While Vancouver Island was our goal for this trip, we actually had very little time on “The Island” itself. We arrived in Nanaimo in the evening and spent the night with our friend Lila and her husband. The next day we traveled to Tofino and Ucluelet and then the day after that we made it to Victoria where we joined our friends Chris and Helen for dinner. The next morning we were back on the ferry and starting the trip home.
While it may have been a bit of a whirlwind visit, we managed to fit in a lot of different sites and today I’ll be highlighting three of them.
The first of three highlights is the Amphitrite Point Lighthouse in Ucluelet. The current lighthouse was opened in 1915 after the previous light was destroyed by a tsunami in 1914. The lighthouse itself is a rather drab looking bunker of a building and certainly doesn’t fit the stereotypical vision of what a lighthouse should look like. However, the location where it sits is phenomenal, complete with waves crashing against rocks. We were fortunate to be there right at sunset and had beautiful light for capturing photos and footage. While there is no access into the lighthouse itself, it remains a location well worth a visit. If you have time, walk around the Wild Pacific Trail and check out the area. There are ocean vistas around every corner.
The second location I’m highlighting is the oldest of the three. It is the Stone Butter Church which was built in 1870 and located near Duncan, BC.
The night we were visiting Lila, we were gathered around the kitchen table and looking over some old books about ghost towns and abandoned places. While I was engrossed in a book about ghost towning in Alberta in the early 1970s, Emily and Lila were discussing this church. I apparently missed the entire conversation so I had no idea what to expect when Emily and I decided to detour by this church on our way from Ucluelet to Victoria. All she promised me was “You are going to be blown away by this place!”
The GPS tried to route us up the road to the front of the church but it was signed as a private road, so we had to approach the church from the back. This involved using a pullout on the side of the road and then climbing a long stone staircase up a hillside. It certainly makes for the most dramatic approach as the stone hulk slowly comes into view as you reach the top.
It is known as the Stone Butter Church because the missionary Father Peter Rondealt paid the people who helped build it with funds he earned through the sale of butter from the dairy herd on his mission’s farm.
Apparently, in 1931, Ripley’s Believe It or Not” featured the church in a 1931 report in which they described it as “The church of no services…in which no congregation ever gathered.” This was actually incorrect, as the church was used for a period of ten years before the bishop determined it would be better to have a church on church-owned land, rather than relying on the verbal agreement the church had in place with the local natives.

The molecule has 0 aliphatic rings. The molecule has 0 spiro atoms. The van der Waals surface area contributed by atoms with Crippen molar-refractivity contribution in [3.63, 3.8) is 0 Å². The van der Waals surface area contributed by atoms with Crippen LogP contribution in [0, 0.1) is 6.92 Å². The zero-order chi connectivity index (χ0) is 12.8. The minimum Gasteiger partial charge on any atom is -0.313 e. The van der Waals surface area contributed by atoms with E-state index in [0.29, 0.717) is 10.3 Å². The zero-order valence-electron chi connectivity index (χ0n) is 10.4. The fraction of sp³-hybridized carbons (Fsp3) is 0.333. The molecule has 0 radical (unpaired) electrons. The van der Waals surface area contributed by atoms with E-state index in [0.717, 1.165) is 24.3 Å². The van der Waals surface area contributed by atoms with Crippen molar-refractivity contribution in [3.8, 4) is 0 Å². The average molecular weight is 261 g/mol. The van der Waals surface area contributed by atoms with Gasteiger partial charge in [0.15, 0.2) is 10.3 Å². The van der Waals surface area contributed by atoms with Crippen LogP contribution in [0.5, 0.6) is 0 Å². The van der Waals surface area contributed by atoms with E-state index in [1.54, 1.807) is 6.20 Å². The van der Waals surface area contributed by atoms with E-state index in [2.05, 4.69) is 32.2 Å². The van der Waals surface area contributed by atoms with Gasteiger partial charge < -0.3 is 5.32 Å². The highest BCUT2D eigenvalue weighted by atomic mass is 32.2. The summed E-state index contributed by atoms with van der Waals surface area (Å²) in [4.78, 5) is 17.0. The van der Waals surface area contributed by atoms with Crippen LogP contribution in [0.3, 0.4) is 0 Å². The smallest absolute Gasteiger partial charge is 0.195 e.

According to some basic internet research, there were three attempts at restoration, going back as far as the 1920s and as late as 1980. From what I gather, the biggest restoration effort took place in 1958 which is when the roof was repaired. Sadly, the efforts made to preserve the church are no longer in evidence anywhere as it sits open to the elements and, as you can see in the above photo, vandals.
According to the legends, the local native population consider the church to be haunted. We didn’t experience any paranormal activity but there was certainly a sense of unease, most likely because we weren’t sure about the legalities of us visiting the site with it being located on a native reserve. Clearly we are not the only ones who visit it and photograph it, based on the number of hits one can find on the internet regarding this church.
And, finally, our last highlighted stop is the Kinsol Trestle. Completed in 1920 by the Canadian National Railway, it was in operation until 1979 and abandoned in 1980. It would sit for more than 30 years before being restored and incorporated into the TransCanada Trail in 2011.
It stands 44m high and spans 188m across the Koksilah River, making it one of the largest wooden trestles in the world. It is an impressive structure and walking across it certainly has to make one impressed with the engineering feats we were able to accomplish almost 100 years ago.
We used the GPS to navigate to the trestle and it took us on quite the tour through rural Vancouver Island. We were just beginning to get a little skeptical about whether or not we were going the right way when we suddenly saw the parking area which provided easy access to the trail. It was just a short 300m walk to the north end of the trestle.
The structure is so large it is difficult to capture in photographs. Since it wasn’t very busy I put the drone up in the air and captured some footage. The video below shows some highlights of the Vancouver Island portion of the trip: Long Beach, the aforementioned Amphitrite Point Lighthouse (starting around 0:57) and the trestle (starting around 2:00). Check it out and please let me know what you think in the comments.